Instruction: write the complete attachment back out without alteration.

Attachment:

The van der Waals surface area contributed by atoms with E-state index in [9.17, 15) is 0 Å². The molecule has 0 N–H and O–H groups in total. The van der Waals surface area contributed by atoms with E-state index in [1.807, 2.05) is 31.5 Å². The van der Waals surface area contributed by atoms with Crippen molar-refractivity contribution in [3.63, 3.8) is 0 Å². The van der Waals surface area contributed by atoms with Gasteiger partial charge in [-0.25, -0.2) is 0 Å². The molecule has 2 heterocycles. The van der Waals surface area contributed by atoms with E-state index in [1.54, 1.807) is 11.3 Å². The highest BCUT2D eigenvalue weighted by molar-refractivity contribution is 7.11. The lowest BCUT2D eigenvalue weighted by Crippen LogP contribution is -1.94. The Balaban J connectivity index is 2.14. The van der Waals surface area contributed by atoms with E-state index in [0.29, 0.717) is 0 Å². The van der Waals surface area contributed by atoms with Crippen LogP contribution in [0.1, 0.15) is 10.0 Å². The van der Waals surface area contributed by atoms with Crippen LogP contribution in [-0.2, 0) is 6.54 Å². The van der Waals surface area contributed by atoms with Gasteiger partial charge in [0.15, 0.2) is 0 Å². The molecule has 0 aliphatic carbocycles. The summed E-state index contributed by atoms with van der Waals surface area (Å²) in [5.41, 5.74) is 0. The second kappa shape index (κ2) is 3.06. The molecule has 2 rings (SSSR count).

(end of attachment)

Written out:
The van der Waals surface area contributed by atoms with E-state index in [9.17, 15) is 0 Å². The molecule has 0 N–H and O–H groups in total. The van der Waals surface area contributed by atoms with E-state index in [1.807, 2.05) is 31.5 Å². The van der Waals surface area contributed by atoms with Crippen molar-refractivity contribution in [3.63, 3.8) is 0 Å². The van der Waals surface area contributed by atoms with Gasteiger partial charge in [-0.25, -0.2) is 0 Å². The molecule has 2 heterocycles. The van der Waals surface area contributed by atoms with E-state index in [1.54, 1.807) is 11.3 Å². The highest BCUT2D eigenvalue weighted by molar-refractivity contribution is 7.11. The lowest BCUT2D eigenvalue weighted by Crippen LogP contribution is -1.94. The Balaban J connectivity index is 2.14. The van der Waals surface area contributed by atoms with E-state index in [0.29, 0.717) is 0 Å². The van der Waals surface area contributed by atoms with Crippen LogP contribution in [0.1, 0.15) is 10.0 Å². The van der Waals surface area contributed by atoms with Crippen LogP contribution in [-0.2, 0) is 6.54 Å². The van der Waals surface area contributed by atoms with Gasteiger partial charge in [0.15, 0.2) is 0 Å². The molecule has 0 aliphatic carbocycles. The summed E-state index contributed by atoms with van der Waals surface area (Å²) in [5.41, 5.74) is 0. The second kappa shape index (κ2) is 3.06. The molecule has 2 rings (SSSR count).